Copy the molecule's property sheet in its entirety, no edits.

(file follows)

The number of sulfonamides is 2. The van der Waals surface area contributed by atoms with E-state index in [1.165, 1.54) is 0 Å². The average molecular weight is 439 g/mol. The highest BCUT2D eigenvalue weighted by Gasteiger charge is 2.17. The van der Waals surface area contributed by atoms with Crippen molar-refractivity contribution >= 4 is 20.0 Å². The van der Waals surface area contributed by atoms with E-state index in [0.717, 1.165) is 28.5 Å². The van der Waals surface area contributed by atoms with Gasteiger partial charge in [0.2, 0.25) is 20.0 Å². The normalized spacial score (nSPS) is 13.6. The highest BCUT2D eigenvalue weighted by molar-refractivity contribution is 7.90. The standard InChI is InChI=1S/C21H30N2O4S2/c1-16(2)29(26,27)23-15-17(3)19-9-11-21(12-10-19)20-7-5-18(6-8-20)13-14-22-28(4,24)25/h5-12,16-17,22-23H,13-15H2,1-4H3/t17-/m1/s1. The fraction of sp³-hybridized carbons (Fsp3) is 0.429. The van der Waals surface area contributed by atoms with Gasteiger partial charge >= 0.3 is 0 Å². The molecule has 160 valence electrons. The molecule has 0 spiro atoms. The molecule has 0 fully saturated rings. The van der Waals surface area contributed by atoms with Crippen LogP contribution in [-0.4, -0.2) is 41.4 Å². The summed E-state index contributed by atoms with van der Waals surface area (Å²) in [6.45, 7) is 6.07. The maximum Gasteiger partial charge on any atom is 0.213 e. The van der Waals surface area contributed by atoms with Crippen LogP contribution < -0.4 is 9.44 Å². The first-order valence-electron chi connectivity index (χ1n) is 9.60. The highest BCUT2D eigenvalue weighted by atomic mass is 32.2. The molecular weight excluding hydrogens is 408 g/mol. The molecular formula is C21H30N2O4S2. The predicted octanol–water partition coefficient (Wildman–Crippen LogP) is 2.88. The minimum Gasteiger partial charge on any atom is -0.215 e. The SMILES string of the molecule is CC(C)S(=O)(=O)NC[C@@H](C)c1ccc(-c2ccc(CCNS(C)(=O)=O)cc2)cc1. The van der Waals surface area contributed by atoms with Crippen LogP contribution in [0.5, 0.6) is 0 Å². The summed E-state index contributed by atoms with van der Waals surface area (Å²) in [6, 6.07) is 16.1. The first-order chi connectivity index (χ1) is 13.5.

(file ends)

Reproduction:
The number of sulfonamides is 2. The van der Waals surface area contributed by atoms with E-state index in [1.165, 1.54) is 0 Å². The average molecular weight is 439 g/mol. The highest BCUT2D eigenvalue weighted by Gasteiger charge is 2.17. The van der Waals surface area contributed by atoms with Crippen molar-refractivity contribution >= 4 is 20.0 Å². The van der Waals surface area contributed by atoms with E-state index in [0.717, 1.165) is 28.5 Å². The van der Waals surface area contributed by atoms with Gasteiger partial charge in [0.2, 0.25) is 20.0 Å². The normalized spacial score (nSPS) is 13.6. The highest BCUT2D eigenvalue weighted by molar-refractivity contribution is 7.90. The standard InChI is InChI=1S/C21H30N2O4S2/c1-16(2)29(26,27)23-15-17(3)19-9-11-21(12-10-19)20-7-5-18(6-8-20)13-14-22-28(4,24)25/h5-12,16-17,22-23H,13-15H2,1-4H3/t17-/m1/s1. The fraction of sp³-hybridized carbons (Fsp3) is 0.429. The van der Waals surface area contributed by atoms with Gasteiger partial charge >= 0.3 is 0 Å². The molecule has 160 valence electrons. The molecule has 0 spiro atoms. The molecule has 0 fully saturated rings. The van der Waals surface area contributed by atoms with Crippen LogP contribution in [-0.4, -0.2) is 41.4 Å². The summed E-state index contributed by atoms with van der Waals surface area (Å²) in [6.45, 7) is 6.07. The maximum Gasteiger partial charge on any atom is 0.213 e. The van der Waals surface area contributed by atoms with Crippen LogP contribution < -0.4 is 9.44 Å². The first-order valence-electron chi connectivity index (χ1n) is 9.60. The highest BCUT2D eigenvalue weighted by atomic mass is 32.2. The molecular weight excluding hydrogens is 408 g/mol. The molecular formula is C21H30N2O4S2. The predicted octanol–water partition coefficient (Wildman–Crippen LogP) is 2.88. The minimum Gasteiger partial charge on any atom is -0.215 e. The SMILES string of the molecule is CC(C)S(=O)(=O)NC[C@@H](C)c1ccc(-c2ccc(CCNS(C)(=O)=O)cc2)cc1. The van der Waals surface area contributed by atoms with Crippen LogP contribution in [0.5, 0.6) is 0 Å². The summed E-state index contributed by atoms with van der Waals surface area (Å²) in [6, 6.07) is 16.1. The first-order chi connectivity index (χ1) is 13.5.